the ecclesial community and as such, they must be welcomed in the same way
as the suffering families, the widows, etc. Every person has his own story
and specific problems that should be known and faced. The homeless must be
considered as bearers of rights and not be seen only as a catalogue of needs
14. Empower the homeless to have a voice themselves in the Church and public
forum. This may take the form of theatre or other media.
15. Involve students at various levels to learn about homelessness and do
outreach appropriate to their level.
16. Encourage good family and community relations in parishes so that emerging
local needs can be identified and action taken to prevent homelessness from
17. Ecclesial documents should be used as a resource to provide effective
ministry to the homeless.
18. Adequate financial resources should be provided so that lay people are
enabled to contribute to the pastoral care of homeless people.
For Episcopal Conferences and corresponding hierarchical Structures of the
Oriental Catholic Churches
19. Bishops’ Conferences and corresponding hierarchical Structures of the
Oriental Catholic Churches should advocate for housing rights and development
in the spirit of Populorum Progressio. Good advocacy flows from reliable
information. Local bishops can gain knowledge of the issues from their own
associations and others working in their diocese/eparchy.
20. An itinerary of a strong commitment implies the activation of the Episcopal
Conferences and corresponding hierarchical Structures of the Oriental Catholic
Churches, the help of the Holy See, enlightenment by the teachings of the
21. In this context, the Bishops’ Conferences and corresponding hierarchical
Structures of the Oriental Catholic Churches should propose guidelines for
funding to support activities specifically intended to help the homeless,
to plan a different future, to sustain those who already work for the poor
(who are often poor themselves).
22. The sacred Liturgy could express this solicitude through concrete liturgical
signs signifying the centrality of the poor in the heart of God. A day of
prayer for those suffering from extreme poverty (maybe on 17 October, celebrated
as World Day against poverty) could contribute to this.
23. Unused church resources (buildings) could be placed at the disposal of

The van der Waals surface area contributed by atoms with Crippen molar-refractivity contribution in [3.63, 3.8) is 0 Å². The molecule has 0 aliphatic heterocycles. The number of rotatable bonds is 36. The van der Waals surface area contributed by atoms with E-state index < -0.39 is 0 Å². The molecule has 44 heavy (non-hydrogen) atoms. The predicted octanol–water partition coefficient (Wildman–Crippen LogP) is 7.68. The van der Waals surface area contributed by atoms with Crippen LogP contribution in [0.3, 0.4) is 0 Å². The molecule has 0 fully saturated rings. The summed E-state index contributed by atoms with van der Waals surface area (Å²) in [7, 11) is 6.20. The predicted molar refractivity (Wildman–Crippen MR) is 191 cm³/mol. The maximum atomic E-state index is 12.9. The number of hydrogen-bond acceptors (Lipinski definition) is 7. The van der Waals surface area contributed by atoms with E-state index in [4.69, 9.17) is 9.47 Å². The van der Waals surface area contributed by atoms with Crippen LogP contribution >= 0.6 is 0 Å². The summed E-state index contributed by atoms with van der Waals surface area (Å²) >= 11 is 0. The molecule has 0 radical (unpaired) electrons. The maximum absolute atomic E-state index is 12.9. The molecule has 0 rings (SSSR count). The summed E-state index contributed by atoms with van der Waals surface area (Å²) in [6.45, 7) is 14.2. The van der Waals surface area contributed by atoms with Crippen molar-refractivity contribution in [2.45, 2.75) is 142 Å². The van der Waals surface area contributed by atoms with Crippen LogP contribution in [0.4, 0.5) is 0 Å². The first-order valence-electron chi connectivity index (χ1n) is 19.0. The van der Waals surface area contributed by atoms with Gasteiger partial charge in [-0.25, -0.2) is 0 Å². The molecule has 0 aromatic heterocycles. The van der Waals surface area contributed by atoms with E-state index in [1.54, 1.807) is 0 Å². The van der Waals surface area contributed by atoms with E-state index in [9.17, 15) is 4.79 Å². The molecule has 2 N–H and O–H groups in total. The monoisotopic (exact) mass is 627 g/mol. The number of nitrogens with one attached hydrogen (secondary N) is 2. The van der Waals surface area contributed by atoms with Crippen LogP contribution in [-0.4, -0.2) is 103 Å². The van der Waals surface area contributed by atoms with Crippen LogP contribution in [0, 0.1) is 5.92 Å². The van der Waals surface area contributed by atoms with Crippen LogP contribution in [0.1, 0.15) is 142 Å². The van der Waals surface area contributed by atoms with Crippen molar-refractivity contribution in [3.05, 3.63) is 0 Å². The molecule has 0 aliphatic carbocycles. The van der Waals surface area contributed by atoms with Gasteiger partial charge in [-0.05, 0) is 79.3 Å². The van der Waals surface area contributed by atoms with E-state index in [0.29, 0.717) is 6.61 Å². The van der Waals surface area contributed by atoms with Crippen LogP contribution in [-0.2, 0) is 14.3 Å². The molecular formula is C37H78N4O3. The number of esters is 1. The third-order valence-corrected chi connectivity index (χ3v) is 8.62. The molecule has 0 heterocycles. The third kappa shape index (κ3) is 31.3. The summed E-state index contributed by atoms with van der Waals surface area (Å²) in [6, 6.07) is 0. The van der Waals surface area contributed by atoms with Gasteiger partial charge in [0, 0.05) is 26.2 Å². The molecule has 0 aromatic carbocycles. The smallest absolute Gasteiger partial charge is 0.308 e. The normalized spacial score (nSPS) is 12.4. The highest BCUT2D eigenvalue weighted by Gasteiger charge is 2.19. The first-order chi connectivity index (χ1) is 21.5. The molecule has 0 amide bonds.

the development of affordable housing or shelter. Dioceses/Eparchies might
consider developing a housing project for the homeless as a concrete sign
of this first international meeting, if they have not already done so.
24. Seminarians, religious and pastoral ministers must be formed in Catholic
Social Doctrine and pastoral care of the poor and marginalized.
25. Greater presence of the permanent Diaconate is encouraged to work with
the poor and homeless.
26. Greater connection should be made with the work of religious men and
women and associations who have a long tradition of social ministry.
For parishes and communities
27. Parishes should be “communities of welcome”. The establishment of parish
‘social committees’ is encouraged to promote and focus the corporal works
28. Homilies and other forms of catechesis should address the plight of the
homeless and our consequent Christian response.
29. For the Christian community to be welcoming, it must put aside prejudices
by carrying out an action of recognition. In that sense there are no poor
that are a prerogative exclusively for someone’s action. In any case, it
is always the community that must bear the burden, even if it may be through
an action that gives back responsibility. In a given territory, a community
is welcoming when it identifies the need and furnishes flexible responses
that are not “bureaucratic”. Therefore, ecclesial communities can take the
risk of living a prophetic charity.
30. It is opportune that ecclesial communities recognize the presence of
available competence in their midst. Such competence must be accompanied
by a proposal of formation, able to furnish elements that are useful in understanding
31. In the Parishes, therefore, it is possible to promote “works that are
signs” to affirm prophecy, interest and commitment of the Christian community
for the homeless. In particular, at the local level, it is opportune to catch
the symptoms of suffering and, even before that, those of uneasiness. The
latter can be prevented when ample space is given to listening to what the
person is living and experiencing.
32. Each parish and other Church groups should heed the Gospel mandate to
welcome the stranger and care for the needy and homeless among them in the
most appropriate way. Chaplains and spiritual counsellors should be readily
available for homeless people, especially during critical situations in their
lives and times of bereavement.
33. The local community, the Church, the people of God, are also called to
believe in the future of the homeless. This can take place through constant
communication in the proper form and at the proper time. Every occasion meant
to “give a voice to those who have none” (see the experience of the so-called
street newspapers) is an opportunity that can change the way homeless people
identify themselves, but also the way society considers and perceives them.
All this is a step in increasing their trust in themselves and in life.
For the Pontifical Council
34. The Pontifical Council for the Pastoral Care of Migrants and Itinerant
Peoples, with the help of the participants, should map the organizations
that are working with the homeless so that it is easier to share models and
facilitate communication and coordination.
35. The same Pontifical Council could devote a week each year to the awareness
of the pastoral needs of the homeless, maybe on the occasion of the international
days dedicated to these persons.
36. This meeting should not be the first and the last; a follow-up is needed.